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9th Cir. – Unpublished – Offset Provision Enforced

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  • 9th Cir. – Unpublished – Offset Provision Enforced

    Here’s a new case out of the Ninth Circuit entitled Susan Rene Jones v. Life Insurance Company of North America. The only mildly interesting part of the case is the court’s enforcement of the offset provision.

    “Under the abuse of discretion standard, an administrator’s denial of benefits must be upheld ‘if it is based upon a reasonable interpretation of the plan’s terms and if it was made in good faith.’” Moyle v. Liberty Mut. Ret. Benefit Plan, 823 F.3d 948, 957–58 (9th Cir. 2016) (citation omitted). Here, the relevant plan provision states: “Any benefit payable under the Plan shall be reduced by: (i) Social Security Benefits, effective at the time the Participant becomes entitled to benefits.” Despite Jones’ assertions to the contrary, LINA’s determination that the offset provision applied to Jones’ DSSDI benefits when she began receiving the DSSDI benefits in 2009 is based on a reasonable interpretation of the plain language of the plan in effect at that time. See Boyd v. Bert Bell/Pete Rozelle NFL Players Ret. Plan, 410 F.3d 1173, 1178 (9th Cir. 2005) (“An ERISA administrator abuses its discretion only if it (1) renders a decision without explanation, (2) construes provisions of the plan in a way that conflicts with the plain language of the plan, or (3) relies on clearly erroneous findings of fact.”). Because LINA construed the plan provision consistent with its plain language and did not otherwise abuse its discretion, the district court properly upheld LINA’s decision that Jones’ LTD benefits were offset by her DSSDI benefits.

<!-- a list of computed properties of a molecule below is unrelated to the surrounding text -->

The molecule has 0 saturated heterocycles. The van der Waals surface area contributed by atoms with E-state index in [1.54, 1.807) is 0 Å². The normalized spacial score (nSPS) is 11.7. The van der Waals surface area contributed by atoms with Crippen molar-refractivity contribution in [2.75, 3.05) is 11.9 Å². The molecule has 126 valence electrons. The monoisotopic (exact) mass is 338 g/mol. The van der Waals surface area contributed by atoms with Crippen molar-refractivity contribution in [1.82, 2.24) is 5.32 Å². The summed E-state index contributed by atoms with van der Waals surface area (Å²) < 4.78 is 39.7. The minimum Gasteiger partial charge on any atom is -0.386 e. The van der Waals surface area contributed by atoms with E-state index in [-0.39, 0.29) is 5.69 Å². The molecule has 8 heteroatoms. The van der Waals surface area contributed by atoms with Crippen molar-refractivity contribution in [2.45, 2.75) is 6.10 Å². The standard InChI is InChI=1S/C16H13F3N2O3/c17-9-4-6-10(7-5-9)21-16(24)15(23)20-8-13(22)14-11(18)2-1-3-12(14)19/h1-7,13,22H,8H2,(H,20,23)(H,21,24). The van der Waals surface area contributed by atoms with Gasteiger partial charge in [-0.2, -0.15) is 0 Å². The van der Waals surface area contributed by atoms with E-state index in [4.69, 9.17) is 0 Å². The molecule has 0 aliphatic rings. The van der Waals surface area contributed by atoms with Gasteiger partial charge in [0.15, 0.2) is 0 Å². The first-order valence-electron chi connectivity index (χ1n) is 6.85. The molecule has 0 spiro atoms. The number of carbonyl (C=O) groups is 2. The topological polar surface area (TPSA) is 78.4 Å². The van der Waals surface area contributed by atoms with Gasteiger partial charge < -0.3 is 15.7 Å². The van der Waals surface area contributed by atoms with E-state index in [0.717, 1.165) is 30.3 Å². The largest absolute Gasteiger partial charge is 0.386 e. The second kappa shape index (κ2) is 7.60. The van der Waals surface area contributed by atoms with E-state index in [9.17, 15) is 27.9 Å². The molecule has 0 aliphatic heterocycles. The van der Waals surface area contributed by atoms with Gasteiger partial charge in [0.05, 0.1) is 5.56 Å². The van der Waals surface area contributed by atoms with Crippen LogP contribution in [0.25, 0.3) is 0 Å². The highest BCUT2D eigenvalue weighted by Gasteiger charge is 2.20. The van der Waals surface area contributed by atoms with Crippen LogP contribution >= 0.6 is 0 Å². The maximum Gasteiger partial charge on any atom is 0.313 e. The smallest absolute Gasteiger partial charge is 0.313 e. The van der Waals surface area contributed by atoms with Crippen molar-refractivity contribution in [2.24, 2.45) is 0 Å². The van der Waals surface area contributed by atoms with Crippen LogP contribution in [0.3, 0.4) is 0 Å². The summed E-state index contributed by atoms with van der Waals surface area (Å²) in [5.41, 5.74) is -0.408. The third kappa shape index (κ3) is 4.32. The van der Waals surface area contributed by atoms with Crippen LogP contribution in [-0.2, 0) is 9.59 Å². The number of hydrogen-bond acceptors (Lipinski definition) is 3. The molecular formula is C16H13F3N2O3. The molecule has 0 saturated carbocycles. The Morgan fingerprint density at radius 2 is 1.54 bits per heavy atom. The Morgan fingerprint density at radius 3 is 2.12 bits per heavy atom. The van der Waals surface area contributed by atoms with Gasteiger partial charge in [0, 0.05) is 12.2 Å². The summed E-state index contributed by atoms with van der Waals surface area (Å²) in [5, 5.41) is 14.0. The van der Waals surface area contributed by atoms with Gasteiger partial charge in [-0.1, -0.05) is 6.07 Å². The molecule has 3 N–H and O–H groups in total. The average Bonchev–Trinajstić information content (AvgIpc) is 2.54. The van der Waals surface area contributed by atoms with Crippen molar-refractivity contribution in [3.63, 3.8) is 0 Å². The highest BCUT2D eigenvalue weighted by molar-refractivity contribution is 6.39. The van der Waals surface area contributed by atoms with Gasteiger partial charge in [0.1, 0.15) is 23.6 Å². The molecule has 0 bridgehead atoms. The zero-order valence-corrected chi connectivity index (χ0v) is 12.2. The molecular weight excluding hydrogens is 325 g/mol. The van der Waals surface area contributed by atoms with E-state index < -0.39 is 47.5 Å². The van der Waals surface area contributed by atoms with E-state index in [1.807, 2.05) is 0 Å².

The court also finds that the California insurance code regarding the offset is preempted.

    Jones also contends that the offset provision is void under California Insurance Code § 10127.15. Section 10127.15 provides:

    Any provision contained in a policy of disability insurance or a self-insured employee welfare benefit plan for a reduction of loss of time benefits during a benefit period because of an increase in benefits payable under the federal Social Security Act, as amended, shall be null and void with respect to any such increase which occurs on or after the effective date of this section.
    However, ERISA preempts § 10127.15. See 29 U.S.C. § 1144(a) (“any and all State laws insofar as they may now or hereafter relate to any employee benefit plan” are superseded by ERISA, subject to exceptions not relevant here). Therefore, Merck’s offset provision is not barred by § 10127.15.
    The very brief opinion is attached below.
    Attached Files
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